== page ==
Dangers of Terminating Building Contracts before Contractual Stages are Completed

Dangers of Terminating Building Contracts before Contractual Stages are Completed

31 May 2021

By Justin Cotton, Director, Lovegrove & Cotton – Construction and Planning Lawyers

In Victorian domestic building contract administration, it is considered contrary to the legislative scheme under the Domestic Building Contracts Act 1995 (Vic) (‘DBCA’) for a payment claims under DBCA Method 1 to be made out of sequence and/or where prior stages have not been completed. Moreover, the case law in Victoria favours a narrow and tight definition of ‘Lock Up stage’ in the building process. There are also very strict requirements for the issuing of suspension notices by builders on the grounds of late payment by an owner after the issuing of a payment claim. The laws surrounding payment claims in Victoria are therefore quite strict.

Cardona v Brown

Cardona v Brown (2012) 35 VR 358, a decision of the Victorian Supreme Court of Appeal, concerned issues surrounding payment claims under DBCA Section 40 (what we will refer to as “Method 1” to use HIA standard form contract parlance), specifically whether claims needed to be made in sequence. It also shed light on what is contemplated for completion of certain building stages for purposes of making payment claims. It overturned earlier decisions concerning the same facts at VCAT and the Supreme Court that could be described as more ‘builder friendly’.

The case highlights that it is critical that builders in the residential industry ensure that their contract administration is tight and correct in such matters as:

  • the timing and sequencing of progress payment claims; and
  • how they utilise contract mechanisms such as notices of suspension and notices of default.

You do not necessarily need to see a lawyer to get the simple things right, such as properly documenting variation approvals and extension of time requests. Good, organised paperwork is very important not only for commercial but also domestic building works.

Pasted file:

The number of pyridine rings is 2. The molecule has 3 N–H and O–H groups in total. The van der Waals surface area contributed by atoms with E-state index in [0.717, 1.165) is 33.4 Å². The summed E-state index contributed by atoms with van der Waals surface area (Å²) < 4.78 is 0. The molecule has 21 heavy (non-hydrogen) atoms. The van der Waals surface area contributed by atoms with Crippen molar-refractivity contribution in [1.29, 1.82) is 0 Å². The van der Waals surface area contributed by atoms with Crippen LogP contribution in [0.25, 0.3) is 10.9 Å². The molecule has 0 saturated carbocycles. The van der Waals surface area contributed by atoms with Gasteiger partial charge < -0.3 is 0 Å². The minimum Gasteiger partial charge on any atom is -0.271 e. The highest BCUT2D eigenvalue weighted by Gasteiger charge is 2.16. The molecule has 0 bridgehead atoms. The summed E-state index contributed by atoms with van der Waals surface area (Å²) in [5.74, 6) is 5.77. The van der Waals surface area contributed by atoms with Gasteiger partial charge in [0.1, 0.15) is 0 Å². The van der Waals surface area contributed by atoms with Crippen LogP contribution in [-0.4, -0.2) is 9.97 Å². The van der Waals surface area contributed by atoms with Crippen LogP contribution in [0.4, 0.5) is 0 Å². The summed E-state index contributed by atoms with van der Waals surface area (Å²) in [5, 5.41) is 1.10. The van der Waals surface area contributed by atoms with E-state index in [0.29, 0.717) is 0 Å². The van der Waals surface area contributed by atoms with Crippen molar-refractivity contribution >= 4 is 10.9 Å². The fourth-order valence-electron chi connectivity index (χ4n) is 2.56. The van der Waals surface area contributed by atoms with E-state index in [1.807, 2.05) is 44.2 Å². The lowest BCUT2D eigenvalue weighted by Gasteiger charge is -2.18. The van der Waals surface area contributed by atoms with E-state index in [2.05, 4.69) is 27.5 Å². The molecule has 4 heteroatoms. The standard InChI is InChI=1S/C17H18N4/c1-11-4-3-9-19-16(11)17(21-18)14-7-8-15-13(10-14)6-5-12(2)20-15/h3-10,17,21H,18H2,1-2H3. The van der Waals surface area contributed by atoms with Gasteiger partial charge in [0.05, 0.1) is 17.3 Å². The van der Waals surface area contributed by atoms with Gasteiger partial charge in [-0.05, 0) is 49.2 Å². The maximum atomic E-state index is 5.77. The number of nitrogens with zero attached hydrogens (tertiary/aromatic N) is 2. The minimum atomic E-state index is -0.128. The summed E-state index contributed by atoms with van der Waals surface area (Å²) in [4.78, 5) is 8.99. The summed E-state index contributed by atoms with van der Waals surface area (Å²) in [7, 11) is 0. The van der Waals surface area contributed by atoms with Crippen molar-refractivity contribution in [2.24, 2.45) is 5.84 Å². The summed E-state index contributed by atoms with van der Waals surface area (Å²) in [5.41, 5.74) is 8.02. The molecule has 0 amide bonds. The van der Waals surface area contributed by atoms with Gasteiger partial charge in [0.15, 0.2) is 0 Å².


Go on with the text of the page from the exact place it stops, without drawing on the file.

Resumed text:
However, it is a wise course to seek advice from a lawyer before taking protective action such as a notice of suspension or a notice of default (or intention to terminate) and you should certainly seek professional assistance in drafting these significant documents.

Requirement that Payment Claims be Made in Sequence

Many industry standard building contracts allow for progress payments to be made pursuant to either Method 1 (i.e. at the completion of the main defined stages) or Method 2. The Court of Appeal found that builders claiming progressively under Method 1 can only make consecutive claims incrementally at the completion of each stage (in accordance with the legal definition of completion of each stage).

This means that the builder can only make the progress claim for each stage payment once the previous stages (and the current stage) have been completed. Further, the claims must be in sequence.

Given that in the past it has been widespread in the industry for some builders to claim Method 1 payments when prior stages had not been fully completed (eg claiming for Fixing stage, even though Lock Up had not been claimed due to some missing brickwork), this decision has now effectively forbidden this practice.

Narrow and Strict Construction of “Lock Up”

But that is not the only discrepancy with industry practice found in the decision. In the past garages have not always been considered to be part of ‘the home’ as it is a class 10a non habitable area – further, builders often delay the installation of the garage door as it can be damaged during construction.